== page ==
Nathaniel S. Butler/NBAE/Getty Images
For whatever reason, it often takes a nice round number for us to all pause and take a second to recognize how brilliant a professional athlete is. Five hundred home runs, 10,000 rushing yards, or 30,000 points.
Kobe hit the latter last night. He joined four other players — Kareem Abdul-Jabbar, Karl Malone, Michael Jordan and Wilt Chamberlain. Obviously a pretty exclusive club reserved for the greatest of the greats.
Kevin Pelton of Basketball Prospectus did number formulatin’ and projected other active players likely to join those five. The most likely: LeBron at 90.5 percent, Kevin Durant at 58.1 percent and Dirk at 48.1 percent. LeBron is nearly 28 and has 19,442 points. Dirk is 34 and a half and has 24,134. KD just turned 24 and has 10,481.
Durant’s a solid 19,519 points away from the milestone. But with the way he’s trending, he almost seems to be a lock. (Obligatory injury disclaimer knock on wood pour out holy water cross your heart.)
“I hope so. That’d be cool man,” Durant said Thursday about reaching 30,000. “But right now, I’m just taking it a game at a time.”
Taking it one game at a time is the way to go. For KD. But I can’t help but dream ahead. Through KD’s first five seasons, he’s averaged 1,996 points a year. Including the fact that the next 6-9 seasons will be the absolute prime of KD’s career, let’s just pencil him in for 2,175 points a year for the next nine seasons (that’s 26.5 ppg over an 82 game schedule, which is about KD’s career average). That puts Durant passing 30,000 a little after he turns 33. One year earlier than Kobe, who of course is the youngest ever.
And that’s not including the fact that Durant’s ceiling as a per year scorer isn’t 26.5 ppg. He’s already averaged 30.1 in a season before and there’s no reason he couldn’t put up around 2,400 a year for the next nine.
Really, only two things will stop KD from not only getting to 30,000, but blowing completely past it: 1) That thing that happens when you’re not physically healthy and are unable to play in games and 2) Kevin Durant. With KD’s obsession of being an efficient scorer, he resists the urge to hoist 22 shots a night and is completely satisfied with 25 points a night, simply because it’s the default number he’ll score if he pretty much shows up. Durant’s not chucker. He doesn’t look for his own unless he has to. For being the purest and most gifted scorer in the game, he kind of resists scoring in a way.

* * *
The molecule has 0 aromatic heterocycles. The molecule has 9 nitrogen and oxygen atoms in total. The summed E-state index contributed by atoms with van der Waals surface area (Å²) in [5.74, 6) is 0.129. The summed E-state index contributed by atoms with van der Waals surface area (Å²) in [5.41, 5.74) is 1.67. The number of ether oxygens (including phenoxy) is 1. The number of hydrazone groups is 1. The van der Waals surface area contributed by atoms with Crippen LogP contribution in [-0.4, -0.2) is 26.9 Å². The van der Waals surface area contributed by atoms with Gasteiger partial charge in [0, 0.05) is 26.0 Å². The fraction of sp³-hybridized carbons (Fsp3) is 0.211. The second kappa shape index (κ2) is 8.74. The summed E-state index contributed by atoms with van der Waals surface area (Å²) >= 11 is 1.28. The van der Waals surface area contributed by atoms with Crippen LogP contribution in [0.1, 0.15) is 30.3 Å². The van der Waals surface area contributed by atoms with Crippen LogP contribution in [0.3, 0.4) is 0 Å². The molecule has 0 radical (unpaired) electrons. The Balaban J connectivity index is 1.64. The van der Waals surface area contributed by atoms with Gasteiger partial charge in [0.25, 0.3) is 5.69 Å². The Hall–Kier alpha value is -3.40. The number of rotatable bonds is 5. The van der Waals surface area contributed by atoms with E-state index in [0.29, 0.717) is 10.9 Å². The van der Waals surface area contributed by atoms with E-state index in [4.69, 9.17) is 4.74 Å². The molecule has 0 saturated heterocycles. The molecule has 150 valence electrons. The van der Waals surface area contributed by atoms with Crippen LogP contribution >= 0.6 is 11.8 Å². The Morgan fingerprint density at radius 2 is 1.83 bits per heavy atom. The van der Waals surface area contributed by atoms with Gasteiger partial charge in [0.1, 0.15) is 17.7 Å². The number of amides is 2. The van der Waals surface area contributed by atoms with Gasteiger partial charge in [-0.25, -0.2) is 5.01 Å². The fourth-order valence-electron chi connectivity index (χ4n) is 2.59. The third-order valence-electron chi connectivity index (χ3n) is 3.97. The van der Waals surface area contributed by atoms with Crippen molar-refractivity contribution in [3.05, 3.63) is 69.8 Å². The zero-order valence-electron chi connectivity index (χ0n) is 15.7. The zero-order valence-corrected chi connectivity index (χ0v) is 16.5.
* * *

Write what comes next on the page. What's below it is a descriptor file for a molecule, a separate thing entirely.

Consider this fun fact: Durant is averaging 19.0 shots per game so far in his career. And a career-low 16.6 per game this season. At his career rate, Durant will have attempted a little over 20,500 shots when he passes 30,000 points. For comparison, Kobe’s attempted 23,071 shots so far in his career. That’s about 2,500 fewer shots. Or about a season and a half worth of shots. Think about that.
(Just because: Michael Jordan scored 32,292 points in his career on 24,537 shots. That’s 1.31 points per shot. KD’s averaging 1.38 so far in his career.)
KD’s going to get to 30,000. The real question is, could he potentially get to 35,000? Could he get to… 38,387? Maybe. Possibly.
Big takeway here: These next 10 years are going to be fun.
On how you stop a guy with 30,000 points: “You just hope to keep him under 31,000 points.”
On the Lakers being 9-10: I think if you look at teams’ records going into games I think you’re looking at the wrong things. We’ve always approach every game as their team does a lot of good things and we have to stop them from doing those things and we have to do the things well for us to win. And the records, any given night any team can beat any team in this league … The 9-10 record is not who they are.”
On Hack-a-Howard: “We’ve done it in the past, certain guys. It’s not something we will think about much going into it. But if it happens, if it presents itself, it’s all within the rules. It’s not something that we will gameplan for and strategize for. If the game dictates that, we will consider it.”
On what he likes about the way the team is playing: “I like the pace we’re playing with right now.”
On if he’s surprised the Lakers are 9-10: “Yes. They’re a really a good team. It’s early in the year, but they’re a really good team. They got so many champions, they got so many great players. They’re going to turn this thing around pretty quickly. So we got to go out there and be prepared for a tough, tough challenge tomorrow.”
On where Kobe rates all-time: “I watched Michael Jordan toward the end of his career, when he was in Washington, so I didn’t really get to see a lot of Jordan in his prime. But seeing Kobe, I know he’s an old fart, since I was about eight years old, watching him dominate every year he’s been in the league. It’s been a joy to watch. It was an honor and a blessing to play on his team this summer in the Olympics. He’s got 30,000 points man, to be one of only five guys to do it so far is an unbelievable accomplishment. It’s good to say you played in a game with a great player, probably the best player in my era that I’ve ever seen. It’s great to have someone to kind of aim to and look up to and compete against on a high level.”
On LeBron saying KD’s his inspiration: “I really appreciate that comment. Because people want us to hate each other so bad. That’s true. People want us to hate each other. But I really respect him and really compete against him so hard … but we’re friends. We’re friends. Everybody knows that. Once you get on that court if you’re playing against one of your friends you play to win no matter what. Sometimes he might he get the best of me, I might get the best of him one time. But I really respect him and that’s cool that he thinks of me that way.”
On if Kobe is one of the toughest players to guard: “Of course he is. But there are so many good players, so many talented players that really challenges the team and challenges me. He’s definitely one of them, but there are a lot of good players.”